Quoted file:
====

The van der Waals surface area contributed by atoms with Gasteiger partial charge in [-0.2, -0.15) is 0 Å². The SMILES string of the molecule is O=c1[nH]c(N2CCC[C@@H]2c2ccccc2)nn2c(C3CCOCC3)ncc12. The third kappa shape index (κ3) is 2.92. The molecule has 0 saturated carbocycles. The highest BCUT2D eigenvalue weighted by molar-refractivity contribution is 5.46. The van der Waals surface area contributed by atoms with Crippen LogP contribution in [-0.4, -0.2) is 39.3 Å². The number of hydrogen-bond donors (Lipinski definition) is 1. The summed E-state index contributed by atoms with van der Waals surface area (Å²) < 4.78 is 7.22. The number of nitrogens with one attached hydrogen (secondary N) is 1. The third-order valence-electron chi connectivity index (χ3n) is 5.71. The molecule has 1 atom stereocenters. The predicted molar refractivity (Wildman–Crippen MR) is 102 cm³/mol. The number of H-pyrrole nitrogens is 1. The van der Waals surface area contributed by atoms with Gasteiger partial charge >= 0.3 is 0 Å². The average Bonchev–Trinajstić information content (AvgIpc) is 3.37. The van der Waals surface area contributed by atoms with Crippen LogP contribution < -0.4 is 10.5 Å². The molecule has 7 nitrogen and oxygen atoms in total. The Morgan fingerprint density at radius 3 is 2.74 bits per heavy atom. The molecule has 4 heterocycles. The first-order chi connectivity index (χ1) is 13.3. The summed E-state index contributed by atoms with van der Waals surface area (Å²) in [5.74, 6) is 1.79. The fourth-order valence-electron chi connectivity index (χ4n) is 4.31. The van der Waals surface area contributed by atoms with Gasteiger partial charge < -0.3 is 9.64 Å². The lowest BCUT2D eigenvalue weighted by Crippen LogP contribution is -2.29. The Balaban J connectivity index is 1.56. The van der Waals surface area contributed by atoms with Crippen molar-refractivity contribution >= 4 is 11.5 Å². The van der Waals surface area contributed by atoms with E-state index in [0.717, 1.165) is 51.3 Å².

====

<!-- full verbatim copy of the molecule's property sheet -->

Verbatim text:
The van der Waals surface area contributed by atoms with Gasteiger partial charge in [-0.2, -0.15) is 0 Å². The SMILES string of the molecule is O=c1[nH]c(N2CCC[C@@H]2c2ccccc2)nn2c(C3CCOCC3)ncc12. The third kappa shape index (κ3) is 2.92. The molecule has 0 saturated carbocycles. The highest BCUT2D eigenvalue weighted by molar-refractivity contribution is 5.46. The van der Waals surface area contributed by atoms with Crippen LogP contribution in [-0.4, -0.2) is 39.3 Å². The number of hydrogen-bond donors (Lipinski definition) is 1. The summed E-state index contributed by atoms with van der Waals surface area (Å²) < 4.78 is 7.22. The number of nitrogens with one attached hydrogen (secondary N) is 1. The third-order valence-electron chi connectivity index (χ3n) is 5.71. The molecule has 1 atom stereocenters. The predicted molar refractivity (Wildman–Crippen MR) is 102 cm³/mol. The number of H-pyrrole nitrogens is 1. The van der Waals surface area contributed by atoms with Gasteiger partial charge >= 0.3 is 0 Å². The average Bonchev–Trinajstić information content (AvgIpc) is 3.37. The van der Waals surface area contributed by atoms with Crippen LogP contribution < -0.4 is 10.5 Å². The molecule has 7 nitrogen and oxygen atoms in total. The Morgan fingerprint density at radius 3 is 2.74 bits per heavy atom. The molecule has 4 heterocycles. The first-order chi connectivity index (χ1) is 13.3. The summed E-state index contributed by atoms with van der Waals surface area (Å²) in [5.74, 6) is 1.79. The fourth-order valence-electron chi connectivity index (χ4n) is 4.31. The van der Waals surface area contributed by atoms with Gasteiger partial charge < -0.3 is 9.64 Å². The lowest BCUT2D eigenvalue weighted by Crippen LogP contribution is -2.29. The Balaban J connectivity index is 1.56. The van der Waals surface area contributed by atoms with Crippen molar-refractivity contribution >= 4 is 11.5 Å². The van der Waals surface area contributed by atoms with E-state index in [0.717, 1.165) is 51.3 Å².